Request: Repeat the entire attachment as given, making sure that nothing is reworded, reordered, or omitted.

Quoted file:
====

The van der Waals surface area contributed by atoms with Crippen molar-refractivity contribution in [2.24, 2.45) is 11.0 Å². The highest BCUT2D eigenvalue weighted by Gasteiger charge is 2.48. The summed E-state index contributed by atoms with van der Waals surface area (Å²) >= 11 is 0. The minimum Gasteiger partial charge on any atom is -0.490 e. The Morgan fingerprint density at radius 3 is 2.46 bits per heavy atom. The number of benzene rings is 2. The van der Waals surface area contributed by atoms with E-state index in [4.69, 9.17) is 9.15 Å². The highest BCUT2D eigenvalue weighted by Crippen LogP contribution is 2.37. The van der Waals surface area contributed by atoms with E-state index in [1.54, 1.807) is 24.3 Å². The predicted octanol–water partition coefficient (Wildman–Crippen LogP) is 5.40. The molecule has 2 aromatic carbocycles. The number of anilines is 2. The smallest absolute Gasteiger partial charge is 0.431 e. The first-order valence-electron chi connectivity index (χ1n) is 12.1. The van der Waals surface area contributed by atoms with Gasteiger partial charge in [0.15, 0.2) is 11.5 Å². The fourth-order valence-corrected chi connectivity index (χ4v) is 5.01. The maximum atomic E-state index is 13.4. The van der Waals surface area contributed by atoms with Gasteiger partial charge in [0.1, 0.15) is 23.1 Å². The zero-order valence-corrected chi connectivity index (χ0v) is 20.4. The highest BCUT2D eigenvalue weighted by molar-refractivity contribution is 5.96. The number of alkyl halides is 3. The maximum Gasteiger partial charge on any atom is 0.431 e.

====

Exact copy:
The van der Waals surface area contributed by atoms with Crippen molar-refractivity contribution in [2.24, 2.45) is 11.0 Å². The highest BCUT2D eigenvalue weighted by Gasteiger charge is 2.48. The summed E-state index contributed by atoms with van der Waals surface area (Å²) >= 11 is 0. The minimum Gasteiger partial charge on any atom is -0.490 e. The Morgan fingerprint density at radius 3 is 2.46 bits per heavy atom. The number of benzene rings is 2. The van der Waals surface area contributed by atoms with E-state index in [4.69, 9.17) is 9.15 Å². The highest BCUT2D eigenvalue weighted by Crippen LogP contribution is 2.37. The van der Waals surface area contributed by atoms with E-state index in [1.54, 1.807) is 24.3 Å². The predicted octanol–water partition coefficient (Wildman–Crippen LogP) is 5.40. The molecule has 2 aromatic carbocycles. The number of anilines is 2. The smallest absolute Gasteiger partial charge is 0.431 e. The first-order valence-electron chi connectivity index (χ1n) is 12.1. The van der Waals surface area contributed by atoms with Gasteiger partial charge in [0.15, 0.2) is 11.5 Å². The fourth-order valence-corrected chi connectivity index (χ4v) is 5.01. The maximum atomic E-state index is 13.4. The van der Waals surface area contributed by atoms with Gasteiger partial charge in [0.1, 0.15) is 23.1 Å². The zero-order valence-corrected chi connectivity index (χ0v) is 20.4. The highest BCUT2D eigenvalue weighted by molar-refractivity contribution is 5.96. The number of alkyl halides is 3. The maximum Gasteiger partial charge on any atom is 0.431 e.